Years ago I created a simple xinetd rule to use a custom port for SMTP.
I set this up years ago when my local ISP started to block outbound SMTP connections on port 25 as an anti-spam measure. I had been using our web server for SMTP relay for several years before this because this same ISP had quite poor uptime in the past. When my ISP blocked port 25, my email stopped going out. I could either switch to the ISPs mail servers, or find another way to get my mail to our web server.
I can’t recall the exact reasoning, IIRC, the ISP also required that you use an email address from their domain in either the from or reply-to lines. Whatever the reasons, I created a custom port to route email through our server to continue to bypass our ISP’s email system altogether.
I chose an unused, non-standard, low TCP port and set up the redirect in xinetd. Sendmail, our SMTP server, was previously configured to relay for specific IP addresses, I didn’t change that.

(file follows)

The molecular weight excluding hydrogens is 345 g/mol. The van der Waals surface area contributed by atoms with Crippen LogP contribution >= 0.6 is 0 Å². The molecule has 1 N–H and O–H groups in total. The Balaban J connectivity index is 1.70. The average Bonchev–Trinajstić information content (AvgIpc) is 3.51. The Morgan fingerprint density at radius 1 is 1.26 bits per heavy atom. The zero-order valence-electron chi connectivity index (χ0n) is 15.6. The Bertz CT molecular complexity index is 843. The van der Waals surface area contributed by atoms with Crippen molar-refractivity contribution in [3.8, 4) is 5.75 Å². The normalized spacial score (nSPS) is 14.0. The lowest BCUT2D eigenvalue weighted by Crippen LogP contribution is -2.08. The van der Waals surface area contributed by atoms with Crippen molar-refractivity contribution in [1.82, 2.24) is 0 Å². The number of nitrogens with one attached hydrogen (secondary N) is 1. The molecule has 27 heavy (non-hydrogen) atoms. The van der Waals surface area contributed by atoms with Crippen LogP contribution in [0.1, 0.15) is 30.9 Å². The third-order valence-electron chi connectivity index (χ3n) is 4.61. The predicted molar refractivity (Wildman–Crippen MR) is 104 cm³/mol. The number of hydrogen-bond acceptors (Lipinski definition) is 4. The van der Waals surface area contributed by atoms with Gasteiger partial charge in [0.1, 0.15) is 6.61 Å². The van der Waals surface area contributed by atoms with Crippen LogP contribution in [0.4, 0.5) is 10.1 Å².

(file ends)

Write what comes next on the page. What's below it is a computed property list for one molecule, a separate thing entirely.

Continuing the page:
That was at least 5 years ago. It was a simpler time and spammers stuck to searching on default ports for open email relays.
Well, today I can confirm that spammers will do a port scan to find open email relays – surely there are better ways to make money that come up with crazy ways to send a bit of spam?
I learned that I had created an open relay on a non-standard port by accident. When an inbound connection is relayed by xinetd to a different port number (at least the way I did it) the service has no idea what is the real remote IP address. Sendmail thought it was relaying for email from localhost! Argh.
Unfortunately, for a few hours today our web server was relaying spam for some Brazil IP address and advertising something or other in Portuguese. The old relay rule was turned off as soon as I traced the hole.